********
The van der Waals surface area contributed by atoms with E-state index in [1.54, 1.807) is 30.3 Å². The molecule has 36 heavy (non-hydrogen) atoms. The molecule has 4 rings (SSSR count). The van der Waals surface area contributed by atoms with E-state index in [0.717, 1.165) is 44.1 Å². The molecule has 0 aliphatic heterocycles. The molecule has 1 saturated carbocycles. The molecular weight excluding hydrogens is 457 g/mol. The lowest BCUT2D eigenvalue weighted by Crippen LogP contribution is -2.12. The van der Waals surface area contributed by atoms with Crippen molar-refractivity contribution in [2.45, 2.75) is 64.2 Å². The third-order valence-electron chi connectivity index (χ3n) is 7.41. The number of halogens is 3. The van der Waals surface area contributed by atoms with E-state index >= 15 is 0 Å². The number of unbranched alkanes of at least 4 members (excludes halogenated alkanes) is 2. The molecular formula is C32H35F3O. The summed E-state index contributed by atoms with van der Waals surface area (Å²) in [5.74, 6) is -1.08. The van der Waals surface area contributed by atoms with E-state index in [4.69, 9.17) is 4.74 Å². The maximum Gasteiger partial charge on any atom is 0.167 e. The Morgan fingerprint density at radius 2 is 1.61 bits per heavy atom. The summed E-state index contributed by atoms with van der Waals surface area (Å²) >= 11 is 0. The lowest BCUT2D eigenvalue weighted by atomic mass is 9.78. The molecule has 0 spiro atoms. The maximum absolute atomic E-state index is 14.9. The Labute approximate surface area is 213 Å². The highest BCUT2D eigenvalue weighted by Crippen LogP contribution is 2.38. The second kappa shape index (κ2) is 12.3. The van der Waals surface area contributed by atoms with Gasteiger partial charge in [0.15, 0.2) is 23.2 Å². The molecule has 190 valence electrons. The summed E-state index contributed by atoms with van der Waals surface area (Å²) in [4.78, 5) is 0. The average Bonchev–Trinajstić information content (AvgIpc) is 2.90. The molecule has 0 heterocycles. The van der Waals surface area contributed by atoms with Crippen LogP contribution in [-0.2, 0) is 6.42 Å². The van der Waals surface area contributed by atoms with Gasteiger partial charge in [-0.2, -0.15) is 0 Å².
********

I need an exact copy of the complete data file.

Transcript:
The van der Waals surface area contributed by atoms with E-state index in [1.54, 1.807) is 30.3 Å². The molecule has 36 heavy (non-hydrogen) atoms. The molecule has 4 rings (SSSR count). The van der Waals surface area contributed by atoms with E-state index in [0.717, 1.165) is 44.1 Å². The molecule has 0 aliphatic heterocycles. The molecule has 1 saturated carbocycles. The molecular weight excluding hydrogens is 457 g/mol. The lowest BCUT2D eigenvalue weighted by Crippen LogP contribution is -2.12. The van der Waals surface area contributed by atoms with Crippen molar-refractivity contribution in [2.45, 2.75) is 64.2 Å². The third-order valence-electron chi connectivity index (χ3n) is 7.41. The number of halogens is 3. The van der Waals surface area contributed by atoms with E-state index >= 15 is 0 Å². The number of unbranched alkanes of at least 4 members (excludes halogenated alkanes) is 2. The molecular formula is C32H35F3O. The summed E-state index contributed by atoms with van der Waals surface area (Å²) in [5.74, 6) is -1.08. The van der Waals surface area contributed by atoms with E-state index in [4.69, 9.17) is 4.74 Å². The maximum Gasteiger partial charge on any atom is 0.167 e. The Morgan fingerprint density at radius 2 is 1.61 bits per heavy atom. The summed E-state index contributed by atoms with van der Waals surface area (Å²) >= 11 is 0. The lowest BCUT2D eigenvalue weighted by atomic mass is 9.78. The molecule has 0 spiro atoms. The maximum absolute atomic E-state index is 14.9. The Labute approximate surface area is 213 Å². The highest BCUT2D eigenvalue weighted by Crippen LogP contribution is 2.38. The second kappa shape index (κ2) is 12.3. The van der Waals surface area contributed by atoms with Gasteiger partial charge in [0.15, 0.2) is 23.2 Å². The molecule has 190 valence electrons. The summed E-state index contributed by atoms with van der Waals surface area (Å²) in [4.78, 5) is 0. The average Bonchev–Trinajstić information content (AvgIpc) is 2.90. The molecule has 0 heterocycles. The van der Waals surface area contributed by atoms with Crippen LogP contribution in [-0.2, 0) is 6.42 Å². The van der Waals surface area contributed by atoms with Gasteiger partial charge in [-0.2, -0.15) is 0 Å².